JR.: "It perked up further." Over the next several days, Fleece sang body songs to the Ficus, decked it in Christmas tree tinsel and threatened to send it away to military school.

(SOUNDBITE OF LAUGHTER)

JR.: Soon, it had doubled in size. "Wouldn't you get down," says Fleece, "If you stood around all day in a pot? Not just Ficuses, I call my Schefflera, the Countess. All my houseplants are flourishing, now that I'm putting some drama in their lives."

(SOUNDBITE OF LAUGHTER)

(SOUNDBITE OF APPLAUSE)

SAGAL: House plants can get bored and react to drama, just like us. Your last story of our leafy green cousins comes from Roxanne Roberts.

ROXANNE ROBERTS: Edward Williamson spent ten years studying a perplexing problem: why some climbing roses clustered together, killing off surrounding flowers. It was his granddaughter who gave it a name, "The Mean Girls Syndrome."

(SOUNDBITE OF LAUGHTER)

ROBERTS: In a paper delivered to the British Rose Enthusiasts Biennial Conference last month, Williamson explained how prettier roses band together, entwining stems and leaves to maximize their attractiveness and exposure to bees. Nearby flowers are not only excluded, but the popular clusters actually push other blooms to the side, restricting their sunlight and chances for pollination, creating, yes, wallflowers.

(SOUNDBITE OF LAUGHTER)

ROBERTS: "It's just like those nasty teenage girls on television," Williamson told the conference audience. After experimenting with food, temperature, light and other variables, he said the only effective remedy is to behead the cluster's central rose. "Works every time," he said. "The other roses back off quickly after that."

(SOUNDBITE OF LAUGHTER)

(SOUNDBITE OF APPLAUSE)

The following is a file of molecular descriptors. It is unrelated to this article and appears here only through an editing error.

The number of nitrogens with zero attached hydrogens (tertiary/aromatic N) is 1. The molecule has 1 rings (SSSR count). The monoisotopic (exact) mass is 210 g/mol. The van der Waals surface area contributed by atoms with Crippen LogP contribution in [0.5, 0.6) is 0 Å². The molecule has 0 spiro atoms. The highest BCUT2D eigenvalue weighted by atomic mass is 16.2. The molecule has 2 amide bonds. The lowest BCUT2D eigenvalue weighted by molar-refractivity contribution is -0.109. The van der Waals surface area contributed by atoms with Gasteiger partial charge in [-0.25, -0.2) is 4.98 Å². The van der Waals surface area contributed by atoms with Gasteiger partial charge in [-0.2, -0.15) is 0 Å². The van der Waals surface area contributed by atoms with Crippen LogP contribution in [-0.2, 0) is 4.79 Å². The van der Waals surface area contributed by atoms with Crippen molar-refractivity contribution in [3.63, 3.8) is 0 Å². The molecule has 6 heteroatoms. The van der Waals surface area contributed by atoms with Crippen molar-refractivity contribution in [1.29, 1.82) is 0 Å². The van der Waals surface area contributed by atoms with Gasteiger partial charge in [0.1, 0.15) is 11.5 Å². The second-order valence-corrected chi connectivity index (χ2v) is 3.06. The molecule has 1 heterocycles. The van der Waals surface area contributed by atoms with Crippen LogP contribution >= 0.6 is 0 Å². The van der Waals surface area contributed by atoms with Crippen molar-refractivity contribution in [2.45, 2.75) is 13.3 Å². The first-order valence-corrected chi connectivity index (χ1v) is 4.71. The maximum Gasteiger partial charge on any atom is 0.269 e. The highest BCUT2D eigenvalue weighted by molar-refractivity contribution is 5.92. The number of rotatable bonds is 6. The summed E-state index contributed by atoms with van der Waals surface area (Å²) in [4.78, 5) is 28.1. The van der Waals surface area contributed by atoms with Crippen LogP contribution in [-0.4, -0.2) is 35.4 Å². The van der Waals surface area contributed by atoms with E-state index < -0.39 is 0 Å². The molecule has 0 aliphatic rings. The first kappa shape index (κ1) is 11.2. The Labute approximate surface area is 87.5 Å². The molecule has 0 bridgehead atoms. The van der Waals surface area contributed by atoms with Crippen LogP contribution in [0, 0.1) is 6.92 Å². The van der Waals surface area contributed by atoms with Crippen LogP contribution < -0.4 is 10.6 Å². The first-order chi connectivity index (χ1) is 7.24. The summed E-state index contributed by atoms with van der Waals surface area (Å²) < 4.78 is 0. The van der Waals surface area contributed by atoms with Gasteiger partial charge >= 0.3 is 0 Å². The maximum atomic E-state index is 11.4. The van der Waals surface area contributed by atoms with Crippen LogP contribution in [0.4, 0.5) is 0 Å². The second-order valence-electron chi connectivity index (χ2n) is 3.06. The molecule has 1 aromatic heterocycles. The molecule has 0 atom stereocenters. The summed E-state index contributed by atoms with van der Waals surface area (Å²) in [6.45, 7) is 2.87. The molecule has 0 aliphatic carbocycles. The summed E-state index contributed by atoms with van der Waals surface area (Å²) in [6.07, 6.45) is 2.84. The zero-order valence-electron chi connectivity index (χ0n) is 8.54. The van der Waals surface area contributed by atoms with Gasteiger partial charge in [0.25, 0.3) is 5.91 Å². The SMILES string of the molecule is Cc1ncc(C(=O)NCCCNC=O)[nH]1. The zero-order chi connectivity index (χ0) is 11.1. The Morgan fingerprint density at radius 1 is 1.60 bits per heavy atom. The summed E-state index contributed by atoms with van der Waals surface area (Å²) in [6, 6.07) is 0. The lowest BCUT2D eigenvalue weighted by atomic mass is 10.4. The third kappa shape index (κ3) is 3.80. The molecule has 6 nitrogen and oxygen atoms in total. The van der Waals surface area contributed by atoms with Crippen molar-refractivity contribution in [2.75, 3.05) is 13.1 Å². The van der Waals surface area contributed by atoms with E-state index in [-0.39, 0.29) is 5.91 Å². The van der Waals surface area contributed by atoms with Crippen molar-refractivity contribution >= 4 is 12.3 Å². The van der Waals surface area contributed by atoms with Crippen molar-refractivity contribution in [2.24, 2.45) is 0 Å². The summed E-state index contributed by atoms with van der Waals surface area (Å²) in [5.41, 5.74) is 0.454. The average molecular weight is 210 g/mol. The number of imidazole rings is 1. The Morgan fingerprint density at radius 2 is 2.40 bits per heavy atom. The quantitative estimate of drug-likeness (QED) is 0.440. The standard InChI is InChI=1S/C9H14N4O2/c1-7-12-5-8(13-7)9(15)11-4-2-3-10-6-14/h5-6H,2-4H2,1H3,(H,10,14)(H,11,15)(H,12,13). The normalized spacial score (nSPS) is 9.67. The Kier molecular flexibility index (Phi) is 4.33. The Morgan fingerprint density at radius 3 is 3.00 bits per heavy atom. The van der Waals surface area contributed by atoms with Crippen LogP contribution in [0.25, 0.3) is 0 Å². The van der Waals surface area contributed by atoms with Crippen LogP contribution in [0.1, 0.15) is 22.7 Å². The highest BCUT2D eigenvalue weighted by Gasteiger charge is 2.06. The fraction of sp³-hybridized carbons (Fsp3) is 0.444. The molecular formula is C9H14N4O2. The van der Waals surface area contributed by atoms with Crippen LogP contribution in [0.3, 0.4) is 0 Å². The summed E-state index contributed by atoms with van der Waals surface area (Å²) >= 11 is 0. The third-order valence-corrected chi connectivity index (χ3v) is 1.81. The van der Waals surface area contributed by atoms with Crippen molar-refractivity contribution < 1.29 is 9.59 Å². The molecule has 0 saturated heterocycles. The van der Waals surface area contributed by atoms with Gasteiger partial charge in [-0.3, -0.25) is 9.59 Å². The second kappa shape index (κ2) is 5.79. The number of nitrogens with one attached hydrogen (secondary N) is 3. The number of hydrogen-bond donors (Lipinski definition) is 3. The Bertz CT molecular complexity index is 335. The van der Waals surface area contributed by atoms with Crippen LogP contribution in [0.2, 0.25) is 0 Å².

SAGAL: All right, so, here's the question for you. Scientists have determined that plants act like humans in a particular way. Is it, from Adam Felber, that they can get jet lag? Is it from Roy Blount, Jr., that they can get bored? Or from Roxanne Roberts, that they could be cutting and mean like mean girls? Which of these is the real story?

JONES: You know, I'm feeling pretty confident about this one. I'm going to go with A.

SAGAL: You're going to go with Adam's story of jet lag in plants?

JONES: Yes, I am.

SAGAL: All right, well we spoke to an expert to explain this to us.

PROFESSOR KIONA OGLE: The circadian rhythm that trees can exhibit is very similar to sort of a jet lag process that people might exhibit.

SAGAL: That was Kiona Ogle, Professor at Arizona State University and co-author of the study on jet lagged trees.

(SOUNDBITE OF APPLAUSE)

FELBER: Sounding very much like you.

SAGAL: I know. You were correct. You picked Adam's story. It was the true one. You earned a point for him and you won Carl's voice on your voicemail. Well done.

JONES: Fantastic. Thank you.

SAGAL: Congratulations.

(SOUNDBITE OF APPLAUSE)

SAGAL: Can I ask before you go, how did you get the name Jamaica Jones?

JONES: Yes. Everybody wants like a very romantic answer to that story. I call it a case of naming under the influence.

(SOUNDBITE OF LAUGHTER)

JONES: I named in a - from what I understand was a stoned moment on the beach in Santa Cruz.

(SOUNDBITE OF LAUGHTER)

SAGAL: That would explain it.

JONES: Yeah, I was named after a stranger's dog.

SAGAL: What?

(SOUNDBITE OF LAUGHTER)

FELBER: See now, that actually gets interesting.

SAGAL: A stranger walked by with a dog named Jamaica and your parents were like there you go?

JONES: That's the story.

SAGAL: Wow.

JONES: Yeah, sorry to disappoint again.

SAGAL: You came within like 30 seconds of being named Snoopy.

(SOUNDBITE OF LAUGHTER)

SAGAL: Thank you so much for being with us. Bye-bye.

JONES: It's been a pleasure. Bye-bye.

SAGAL: Bye.

(SOUNDBITE OF MUSIC)